JAKARTA (Reuters) – Indonesia’s plan to impose 10% value-added tax (VAT) on digital services offered by technology giants is not the subject of a trade investigation by the United States, Indonesia’s finance minister Sri Mulyani Indrawati said on Tuesday.
The U.S. Trade Representative’s office earlier this month said it was investigating digital services taxes (DSTs) being adopted or considered by several countries, such as Britain, Italy and Indonesia.
Indonesia announced last month it would require big internet companies to pay VAT on digital products and services – including streaming services, applications and games – starting July, though authorities have more recently pushed the deadline to no later than August.
“The VAT plan is not the subject of the USTR letter. It took issue with plans for corporate tax, which remains a subject of discussions led by the OECD,” Indrawati told a streamed briefing.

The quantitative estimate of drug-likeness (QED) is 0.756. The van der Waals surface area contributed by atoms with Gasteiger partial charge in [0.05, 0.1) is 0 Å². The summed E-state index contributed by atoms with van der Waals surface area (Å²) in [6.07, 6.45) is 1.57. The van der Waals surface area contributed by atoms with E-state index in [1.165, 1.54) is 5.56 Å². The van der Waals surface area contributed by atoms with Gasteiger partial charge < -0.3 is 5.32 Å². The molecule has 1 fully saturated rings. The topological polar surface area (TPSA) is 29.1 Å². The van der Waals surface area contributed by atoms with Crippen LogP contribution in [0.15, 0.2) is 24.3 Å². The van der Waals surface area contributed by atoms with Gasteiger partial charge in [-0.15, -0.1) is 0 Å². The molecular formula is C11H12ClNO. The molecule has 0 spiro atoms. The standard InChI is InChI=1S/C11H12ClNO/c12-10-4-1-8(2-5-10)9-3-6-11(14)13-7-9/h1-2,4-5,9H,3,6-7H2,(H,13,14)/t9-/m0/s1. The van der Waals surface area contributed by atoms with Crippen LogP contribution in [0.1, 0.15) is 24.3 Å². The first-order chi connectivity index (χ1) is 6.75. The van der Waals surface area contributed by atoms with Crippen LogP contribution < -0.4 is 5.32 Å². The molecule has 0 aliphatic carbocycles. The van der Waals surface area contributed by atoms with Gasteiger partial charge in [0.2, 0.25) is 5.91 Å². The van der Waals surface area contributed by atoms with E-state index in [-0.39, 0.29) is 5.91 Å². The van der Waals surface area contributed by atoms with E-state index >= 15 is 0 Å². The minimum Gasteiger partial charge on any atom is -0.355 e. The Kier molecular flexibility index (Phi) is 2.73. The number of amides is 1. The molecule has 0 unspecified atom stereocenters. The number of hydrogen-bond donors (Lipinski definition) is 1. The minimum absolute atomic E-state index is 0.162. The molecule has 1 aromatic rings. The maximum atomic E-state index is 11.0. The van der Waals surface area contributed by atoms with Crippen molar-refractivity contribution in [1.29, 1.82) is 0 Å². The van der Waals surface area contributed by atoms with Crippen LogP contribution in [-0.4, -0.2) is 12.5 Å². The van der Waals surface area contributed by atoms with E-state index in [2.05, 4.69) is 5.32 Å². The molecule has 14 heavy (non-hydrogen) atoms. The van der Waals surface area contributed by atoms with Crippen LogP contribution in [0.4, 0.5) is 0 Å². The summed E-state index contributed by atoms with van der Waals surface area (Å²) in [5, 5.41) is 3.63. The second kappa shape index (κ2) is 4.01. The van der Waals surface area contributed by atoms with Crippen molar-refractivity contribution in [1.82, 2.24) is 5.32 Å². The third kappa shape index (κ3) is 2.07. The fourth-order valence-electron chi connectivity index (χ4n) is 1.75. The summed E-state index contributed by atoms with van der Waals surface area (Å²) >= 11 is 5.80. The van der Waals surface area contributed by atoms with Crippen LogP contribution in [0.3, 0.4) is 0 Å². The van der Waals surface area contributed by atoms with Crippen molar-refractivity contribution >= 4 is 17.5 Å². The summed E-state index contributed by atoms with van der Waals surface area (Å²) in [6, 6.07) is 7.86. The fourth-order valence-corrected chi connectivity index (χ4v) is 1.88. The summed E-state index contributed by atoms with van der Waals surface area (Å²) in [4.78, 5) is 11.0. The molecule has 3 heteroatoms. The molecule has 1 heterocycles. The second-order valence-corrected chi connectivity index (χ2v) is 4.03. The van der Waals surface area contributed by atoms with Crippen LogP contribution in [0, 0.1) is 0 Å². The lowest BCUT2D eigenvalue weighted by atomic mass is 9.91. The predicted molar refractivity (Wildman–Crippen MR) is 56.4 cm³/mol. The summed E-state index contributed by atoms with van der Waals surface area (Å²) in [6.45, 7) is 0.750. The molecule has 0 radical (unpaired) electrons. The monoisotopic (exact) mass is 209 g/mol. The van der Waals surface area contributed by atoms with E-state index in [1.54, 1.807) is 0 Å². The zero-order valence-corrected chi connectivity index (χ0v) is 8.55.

The U.S. embassy in Jakarta could not immediately be reached for comment.
Indrawati said Indonesia would not impose DST or corporate income tax before the Organisation for Economic Co-operation and Development (OECD) and G20 countries agree a global standard for such taxes, likely later this year.
She noted that consumers were paying VAT when they bought a product or a service, rather than companies.
The USTR has also been reviewing Indonesia’s eligibility for its Generalized System of Preferences trade facility since 2018 due to concerns about market access for U.S. goods, services and investment.
(Reporting by Gayatri Suroyo and Maikel Jefriando; Editing by Ed Davies)